Abstract: Intense conversion of bottomland hardwood forests to rice and soybeans in the Mississippi River Valley of Arkansas has restricted the remaining forest to isolated fragments. Habitat fragmentation has proven to be detrimental to population sustainability of several species, and is the subject of intense study with often species and latitude specific responses. We compared both coarse land area classes and landscape fragmentation metrics from six 30 km × 30 km subsets centered on publicly owned management areas to bat captures obtained from a 2005 population study. Patch density was the strongest predictor of total captures (R2 = 0.801, p = 0.016) and of Myotis austroriparius captures (R2 = 0.856, p = 0.008). Our findings indicate that patch density and area are important predictors of bottomland bat captures.
This is an open access article distributed under the
Creative Commons Attribution License which permits unrestricted use, distribution,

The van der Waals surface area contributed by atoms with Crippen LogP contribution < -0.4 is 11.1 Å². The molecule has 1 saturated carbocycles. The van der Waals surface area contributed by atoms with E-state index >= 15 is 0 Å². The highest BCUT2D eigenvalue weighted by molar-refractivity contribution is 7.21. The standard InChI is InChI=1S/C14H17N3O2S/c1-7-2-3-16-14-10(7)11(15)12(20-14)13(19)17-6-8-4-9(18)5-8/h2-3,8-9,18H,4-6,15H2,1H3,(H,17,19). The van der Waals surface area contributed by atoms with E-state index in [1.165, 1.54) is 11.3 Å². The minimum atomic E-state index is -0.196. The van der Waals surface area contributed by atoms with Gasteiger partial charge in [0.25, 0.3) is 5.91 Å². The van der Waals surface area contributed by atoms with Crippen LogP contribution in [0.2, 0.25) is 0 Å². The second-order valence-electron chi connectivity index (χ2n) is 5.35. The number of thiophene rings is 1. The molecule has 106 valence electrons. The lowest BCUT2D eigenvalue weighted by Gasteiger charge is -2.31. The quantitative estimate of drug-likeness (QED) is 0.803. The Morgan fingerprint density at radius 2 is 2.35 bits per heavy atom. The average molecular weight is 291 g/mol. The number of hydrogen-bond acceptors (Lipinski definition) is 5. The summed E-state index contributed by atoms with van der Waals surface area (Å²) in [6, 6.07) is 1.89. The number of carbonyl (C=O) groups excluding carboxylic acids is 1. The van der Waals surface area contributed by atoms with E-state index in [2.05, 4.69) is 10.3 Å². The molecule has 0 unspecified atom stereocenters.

and reproduction in any medium, provided the original work is properly cited.
Export to BibTeX
MDPI and ACS Style
Medlin, R.E., Jr.; Connior, M.B.; Gaines, K.F.; Risch, T.S. Responses of Bats to Forest Fragmentation in the Mississippi River Alluvial Valley, Arkansas, USA. Diversity 2010, 2, 1146-1157.
Medlin RE, Jr, Connior MB, Gaines KF, Risch TS. Responses of Bats to Forest Fragmentation in the Mississippi River Alluvial Valley, Arkansas, USA. Diversity. 2010; 2(10):1146-1157.
Medlin, Rex E., Jr.; Connior, Matthew B.; Gaines, Karen F.; Risch, Thomas S. 2010. "Responses of Bats to Forest Fragmentation in the Mississippi River Alluvial Valley, Arkansas, USA." Diversity 2, no. 10: 1146-1157.